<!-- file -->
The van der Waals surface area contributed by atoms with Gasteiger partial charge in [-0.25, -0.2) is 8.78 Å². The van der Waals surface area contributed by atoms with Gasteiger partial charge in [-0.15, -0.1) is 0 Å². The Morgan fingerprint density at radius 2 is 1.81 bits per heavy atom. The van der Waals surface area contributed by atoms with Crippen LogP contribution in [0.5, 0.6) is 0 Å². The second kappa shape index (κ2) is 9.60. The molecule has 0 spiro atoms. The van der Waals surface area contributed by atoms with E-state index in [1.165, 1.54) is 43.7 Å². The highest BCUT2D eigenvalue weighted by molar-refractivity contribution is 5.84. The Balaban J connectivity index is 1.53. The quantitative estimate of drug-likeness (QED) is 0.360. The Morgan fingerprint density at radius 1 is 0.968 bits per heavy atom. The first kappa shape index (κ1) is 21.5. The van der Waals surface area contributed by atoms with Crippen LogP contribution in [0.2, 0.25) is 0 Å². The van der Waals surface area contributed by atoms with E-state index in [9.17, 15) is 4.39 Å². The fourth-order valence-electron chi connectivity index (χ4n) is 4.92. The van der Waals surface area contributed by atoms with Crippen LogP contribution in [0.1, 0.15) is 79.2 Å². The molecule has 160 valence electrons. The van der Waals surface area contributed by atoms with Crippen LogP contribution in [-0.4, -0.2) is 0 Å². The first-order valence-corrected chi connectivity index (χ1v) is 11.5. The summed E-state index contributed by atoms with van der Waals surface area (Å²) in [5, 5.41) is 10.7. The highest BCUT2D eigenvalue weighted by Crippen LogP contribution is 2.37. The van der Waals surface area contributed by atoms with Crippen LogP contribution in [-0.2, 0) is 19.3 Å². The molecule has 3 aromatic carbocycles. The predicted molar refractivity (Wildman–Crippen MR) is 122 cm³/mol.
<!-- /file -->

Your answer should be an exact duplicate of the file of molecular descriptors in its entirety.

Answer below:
The van der Waals surface area contributed by atoms with Gasteiger partial charge in [-0.25, -0.2) is 8.78 Å². The van der Waals surface area contributed by atoms with Gasteiger partial charge in [-0.15, -0.1) is 0 Å². The Morgan fingerprint density at radius 2 is 1.81 bits per heavy atom. The van der Waals surface area contributed by atoms with Crippen LogP contribution in [0.5, 0.6) is 0 Å². The second kappa shape index (κ2) is 9.60. The molecule has 0 spiro atoms. The van der Waals surface area contributed by atoms with E-state index in [1.165, 1.54) is 43.7 Å². The highest BCUT2D eigenvalue weighted by molar-refractivity contribution is 5.84. The Balaban J connectivity index is 1.53. The quantitative estimate of drug-likeness (QED) is 0.360. The Morgan fingerprint density at radius 1 is 0.968 bits per heavy atom. The first kappa shape index (κ1) is 21.5. The van der Waals surface area contributed by atoms with Crippen LogP contribution in [0.2, 0.25) is 0 Å². The van der Waals surface area contributed by atoms with E-state index in [9.17, 15) is 4.39 Å². The fourth-order valence-electron chi connectivity index (χ4n) is 4.92. The van der Waals surface area contributed by atoms with Crippen LogP contribution in [0.1, 0.15) is 79.2 Å². The molecule has 160 valence electrons. The van der Waals surface area contributed by atoms with Crippen LogP contribution in [-0.4, -0.2) is 0 Å². The first-order valence-corrected chi connectivity index (χ1v) is 11.5. The summed E-state index contributed by atoms with van der Waals surface area (Å²) in [5, 5.41) is 10.7. The highest BCUT2D eigenvalue weighted by Crippen LogP contribution is 2.37. The van der Waals surface area contributed by atoms with Crippen LogP contribution in [-0.2, 0) is 19.3 Å². The molecule has 3 aromatic carbocycles. The predicted molar refractivity (Wildman–Crippen MR) is 122 cm³/mol.